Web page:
POEM: 'Anchorage'

Updated: Nov 11, 2020

by Olúwádáre Pópóola

Graphic: Megan Daly

Because my grandfather's departed hands are still coffering fruits /


into the cacography of my mouth /



the moon walks 6 cubits away from the stars / soil blighted and looking for warmth / your salvation is in your blood /


leaves clapping soil raised into protests / of a body limping back into body.



By how we measure our grief / all our good is slung on the lower branches of yellowing paper /



exposing a dessicated thing /


bearing suchness with squeezed skies


like a mouth planted on legs /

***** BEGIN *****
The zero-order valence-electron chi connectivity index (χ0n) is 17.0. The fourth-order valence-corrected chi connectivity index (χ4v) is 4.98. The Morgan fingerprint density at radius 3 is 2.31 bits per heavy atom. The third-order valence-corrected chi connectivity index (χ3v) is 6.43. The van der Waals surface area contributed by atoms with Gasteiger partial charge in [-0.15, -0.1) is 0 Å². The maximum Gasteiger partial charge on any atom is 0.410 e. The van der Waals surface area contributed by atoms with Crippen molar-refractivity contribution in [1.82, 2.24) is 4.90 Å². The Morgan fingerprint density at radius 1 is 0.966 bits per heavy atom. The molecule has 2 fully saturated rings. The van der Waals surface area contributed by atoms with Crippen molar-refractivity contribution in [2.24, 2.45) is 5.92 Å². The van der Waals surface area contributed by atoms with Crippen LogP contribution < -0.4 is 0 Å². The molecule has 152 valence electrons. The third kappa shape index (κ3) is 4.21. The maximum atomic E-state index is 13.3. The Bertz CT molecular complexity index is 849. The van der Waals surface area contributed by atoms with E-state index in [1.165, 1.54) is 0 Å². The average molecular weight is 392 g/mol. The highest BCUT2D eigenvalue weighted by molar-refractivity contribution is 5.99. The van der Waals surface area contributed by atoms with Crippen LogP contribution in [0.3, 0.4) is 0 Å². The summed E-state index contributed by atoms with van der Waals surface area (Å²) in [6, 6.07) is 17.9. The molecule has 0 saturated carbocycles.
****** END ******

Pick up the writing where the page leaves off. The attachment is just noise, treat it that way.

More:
expecting the bulk of rain / 



sea unshackled into the pamphlets of hands / 



decoding god's message in excrescences / epitaphs collected in scrapings / a body unbridled and flooding / 

& a new cut on your bruised lips or is it your leg / is strumming a blessing.




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Olúwádáre Pópóola is a 19-year old Nigerian poet, a student of Microbiology and a Sports Writer for a media company. He writes from a city named by rocks and longs to see the world without discrimination of any form. Learning the art of imagery, his poems are up/forthcoming on Mineral Lit. Magazine, Headline Poetry & Press, Feral: A Journal of Poetry & Art, Roadrunner Review, Lumiere Review and elsewhere. Follow him on Twitter

The Radical Art Review is a print and digital magazine where art and culture meet activism. We tackle the politics of popular culture and provide a platform to emerging, marginalised, and disenfranchised artists.

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